Truth shall spring up from the earth
and righteousness shall look down from heaven.
For all that the rhetoric of Advent is ‘watch and wait,’ the reality of December is often very different. Holiday shopping, dance recitals and nativity plays; parties and too many ‘Christmas’ lunches; Carol services and tree trimming parties; and too often, an expected-unexpected death of who hasn’t the energy to fight through another New Year.
In the midst of all that, prayer is honoured more in the desire than the reality. But God is ever creative, finding new ways to interrupt us and give us God’s presence.
Once this week, the moment God caught was as sudden as the silence of the radio being switched off as I drove over a hill and the light filled the fields with gold.
And then, a moment that took slightly more effort on my part: an hour in Durham cathedral as the light faded through the east window. But surely, that’s cheating: claiming that in an hour spent in a cathedral God still has to catch us off guard. True enough, I had gone to pray. I love Durham cathedral, and it has often been a place where ‘things happen’. But the chapel where I had planned to pray was full of Christmas tree and plans for dismantling my soul to see if God would put it back together again were much in jeopardy. (It’s not quite the sort of thing one can do in the nave.)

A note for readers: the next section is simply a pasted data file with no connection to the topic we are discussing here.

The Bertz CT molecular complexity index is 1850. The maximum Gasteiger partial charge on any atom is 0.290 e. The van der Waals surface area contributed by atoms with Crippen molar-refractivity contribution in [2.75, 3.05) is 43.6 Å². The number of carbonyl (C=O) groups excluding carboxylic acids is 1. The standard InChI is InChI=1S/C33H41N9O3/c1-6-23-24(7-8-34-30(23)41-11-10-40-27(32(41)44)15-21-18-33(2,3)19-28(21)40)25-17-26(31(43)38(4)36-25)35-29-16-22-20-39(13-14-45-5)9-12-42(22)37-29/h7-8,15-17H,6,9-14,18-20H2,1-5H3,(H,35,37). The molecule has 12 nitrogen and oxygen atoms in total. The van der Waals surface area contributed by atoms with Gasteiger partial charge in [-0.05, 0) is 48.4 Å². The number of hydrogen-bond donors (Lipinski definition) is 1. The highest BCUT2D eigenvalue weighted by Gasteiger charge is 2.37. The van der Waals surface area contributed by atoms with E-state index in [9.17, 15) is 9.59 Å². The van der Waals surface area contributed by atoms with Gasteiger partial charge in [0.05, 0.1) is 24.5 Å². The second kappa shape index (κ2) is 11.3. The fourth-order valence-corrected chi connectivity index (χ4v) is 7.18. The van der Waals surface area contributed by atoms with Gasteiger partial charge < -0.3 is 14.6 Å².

I began wandering. I asked the steward where I might pray uninterrupted, but the miltary chapel he suggested was no use, so I slipped in by the high altar. I didn’t go into the pews where the rehearsing choir would see me, but up towards the pulpit on the marble steps where I could see altar and reredos and rose window. The stewards decided to be tolerant. In summer, they’d have asked me not to sit there, but in the hush of a December twilight they could be generous.
And so God seized his chance. It wasn’t the time or place for the unbuilding and rebuilding of souls. Instead, I was given sapphires and diamonds; the evening show of stained glass, and spotlights glinting off silver. The choir began singing Adam lay y-bounden, and I sang with them: Deo Gratias.